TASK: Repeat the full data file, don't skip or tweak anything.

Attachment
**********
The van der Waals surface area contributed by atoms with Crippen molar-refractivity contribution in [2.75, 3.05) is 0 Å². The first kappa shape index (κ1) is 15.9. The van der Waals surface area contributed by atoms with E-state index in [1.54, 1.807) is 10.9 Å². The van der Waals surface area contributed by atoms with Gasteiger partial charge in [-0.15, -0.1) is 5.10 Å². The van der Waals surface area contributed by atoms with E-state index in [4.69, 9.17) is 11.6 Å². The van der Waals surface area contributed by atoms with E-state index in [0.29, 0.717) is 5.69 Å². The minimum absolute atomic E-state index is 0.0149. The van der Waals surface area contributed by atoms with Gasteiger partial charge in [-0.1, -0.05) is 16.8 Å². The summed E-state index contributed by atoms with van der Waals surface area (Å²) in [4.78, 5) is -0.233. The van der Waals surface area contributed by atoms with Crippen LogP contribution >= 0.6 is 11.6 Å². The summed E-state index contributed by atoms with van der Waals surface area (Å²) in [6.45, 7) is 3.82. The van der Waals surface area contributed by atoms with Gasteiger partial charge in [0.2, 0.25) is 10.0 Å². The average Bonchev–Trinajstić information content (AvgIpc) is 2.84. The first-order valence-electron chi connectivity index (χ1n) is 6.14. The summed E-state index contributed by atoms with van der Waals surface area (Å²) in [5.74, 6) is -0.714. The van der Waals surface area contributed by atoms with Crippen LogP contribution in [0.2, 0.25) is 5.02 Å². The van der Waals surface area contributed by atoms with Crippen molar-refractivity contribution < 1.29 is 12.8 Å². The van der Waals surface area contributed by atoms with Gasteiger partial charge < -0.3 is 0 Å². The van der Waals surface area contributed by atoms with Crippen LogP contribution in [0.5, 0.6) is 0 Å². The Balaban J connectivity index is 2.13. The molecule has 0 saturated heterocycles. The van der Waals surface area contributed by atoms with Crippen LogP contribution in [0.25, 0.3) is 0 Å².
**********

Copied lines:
The van der Waals surface area contributed by atoms with Crippen molar-refractivity contribution in [2.75, 3.05) is 0 Å². The first kappa shape index (κ1) is 15.9. The van der Waals surface area contributed by atoms with E-state index in [1.54, 1.807) is 10.9 Å². The van der Waals surface area contributed by atoms with Gasteiger partial charge in [-0.15, -0.1) is 5.10 Å². The van der Waals surface area contributed by atoms with E-state index in [4.69, 9.17) is 11.6 Å². The van der Waals surface area contributed by atoms with E-state index in [0.29, 0.717) is 5.69 Å². The minimum absolute atomic E-state index is 0.0149. The van der Waals surface area contributed by atoms with Gasteiger partial charge in [-0.1, -0.05) is 16.8 Å². The summed E-state index contributed by atoms with van der Waals surface area (Å²) in [4.78, 5) is -0.233. The van der Waals surface area contributed by atoms with Crippen LogP contribution >= 0.6 is 11.6 Å². The summed E-state index contributed by atoms with van der Waals surface area (Å²) in [6.45, 7) is 3.82. The van der Waals surface area contributed by atoms with Gasteiger partial charge in [0.2, 0.25) is 10.0 Å². The average Bonchev–Trinajstić information content (AvgIpc) is 2.84. The first-order valence-electron chi connectivity index (χ1n) is 6.14. The summed E-state index contributed by atoms with van der Waals surface area (Å²) in [5.74, 6) is -0.714. The van der Waals surface area contributed by atoms with Crippen LogP contribution in [0.2, 0.25) is 5.02 Å². The van der Waals surface area contributed by atoms with Crippen molar-refractivity contribution < 1.29 is 12.8 Å². The van der Waals surface area contributed by atoms with Gasteiger partial charge < -0.3 is 0 Å². The van der Waals surface area contributed by atoms with Crippen LogP contribution in [0.5, 0.6) is 0 Å². The Balaban J connectivity index is 2.13. The molecule has 0 saturated heterocycles. The van der Waals surface area contributed by atoms with Crippen LogP contribution in [0.25, 0.3) is 0 Å².